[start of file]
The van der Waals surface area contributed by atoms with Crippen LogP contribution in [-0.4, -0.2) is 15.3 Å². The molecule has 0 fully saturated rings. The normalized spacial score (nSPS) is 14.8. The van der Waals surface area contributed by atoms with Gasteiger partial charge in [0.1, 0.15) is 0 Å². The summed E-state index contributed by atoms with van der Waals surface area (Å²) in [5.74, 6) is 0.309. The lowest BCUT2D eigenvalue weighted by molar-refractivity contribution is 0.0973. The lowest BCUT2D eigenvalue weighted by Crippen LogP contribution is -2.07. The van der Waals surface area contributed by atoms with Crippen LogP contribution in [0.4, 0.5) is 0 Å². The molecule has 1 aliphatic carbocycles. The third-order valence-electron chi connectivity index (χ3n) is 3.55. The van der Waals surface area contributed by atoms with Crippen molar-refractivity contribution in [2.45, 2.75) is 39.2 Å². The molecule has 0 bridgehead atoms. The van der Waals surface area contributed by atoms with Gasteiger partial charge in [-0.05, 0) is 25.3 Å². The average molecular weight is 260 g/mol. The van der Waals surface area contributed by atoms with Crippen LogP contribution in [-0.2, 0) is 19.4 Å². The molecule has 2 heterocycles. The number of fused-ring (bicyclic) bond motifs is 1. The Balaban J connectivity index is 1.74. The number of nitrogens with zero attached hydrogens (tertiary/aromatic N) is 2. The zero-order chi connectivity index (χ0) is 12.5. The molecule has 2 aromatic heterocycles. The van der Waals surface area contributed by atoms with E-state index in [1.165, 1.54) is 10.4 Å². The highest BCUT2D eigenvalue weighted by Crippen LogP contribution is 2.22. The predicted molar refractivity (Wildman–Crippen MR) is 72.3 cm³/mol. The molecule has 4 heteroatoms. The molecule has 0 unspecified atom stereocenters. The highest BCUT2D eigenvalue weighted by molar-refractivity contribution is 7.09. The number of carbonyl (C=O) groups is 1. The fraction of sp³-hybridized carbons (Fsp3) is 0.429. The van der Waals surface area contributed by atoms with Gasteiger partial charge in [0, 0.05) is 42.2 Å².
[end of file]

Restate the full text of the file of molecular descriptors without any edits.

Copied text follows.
The van der Waals surface area contributed by atoms with Crippen LogP contribution in [-0.4, -0.2) is 15.3 Å². The molecule has 0 fully saturated rings. The normalized spacial score (nSPS) is 14.8. The van der Waals surface area contributed by atoms with Gasteiger partial charge in [0.1, 0.15) is 0 Å². The summed E-state index contributed by atoms with van der Waals surface area (Å²) in [5.74, 6) is 0.309. The lowest BCUT2D eigenvalue weighted by molar-refractivity contribution is 0.0973. The lowest BCUT2D eigenvalue weighted by Crippen LogP contribution is -2.07. The van der Waals surface area contributed by atoms with Crippen LogP contribution in [0.4, 0.5) is 0 Å². The molecule has 1 aliphatic carbocycles. The third-order valence-electron chi connectivity index (χ3n) is 3.55. The van der Waals surface area contributed by atoms with Crippen molar-refractivity contribution in [2.45, 2.75) is 39.2 Å². The molecule has 0 bridgehead atoms. The van der Waals surface area contributed by atoms with Gasteiger partial charge in [-0.05, 0) is 25.3 Å². The average molecular weight is 260 g/mol. The van der Waals surface area contributed by atoms with Crippen LogP contribution in [-0.2, 0) is 19.4 Å². The molecule has 2 heterocycles. The number of fused-ring (bicyclic) bond motifs is 1. The Balaban J connectivity index is 1.74. The number of nitrogens with zero attached hydrogens (tertiary/aromatic N) is 2. The zero-order chi connectivity index (χ0) is 12.5. The molecule has 2 aromatic heterocycles. The van der Waals surface area contributed by atoms with E-state index in [1.165, 1.54) is 10.4 Å². The highest BCUT2D eigenvalue weighted by Crippen LogP contribution is 2.22. The predicted molar refractivity (Wildman–Crippen MR) is 72.3 cm³/mol. The molecule has 4 heteroatoms. The molecule has 0 unspecified atom stereocenters. The highest BCUT2D eigenvalue weighted by molar-refractivity contribution is 7.09. The number of carbonyl (C=O) groups is 1. The fraction of sp³-hybridized carbons (Fsp3) is 0.429. The van der Waals surface area contributed by atoms with Gasteiger partial charge in [0, 0.05) is 42.2 Å².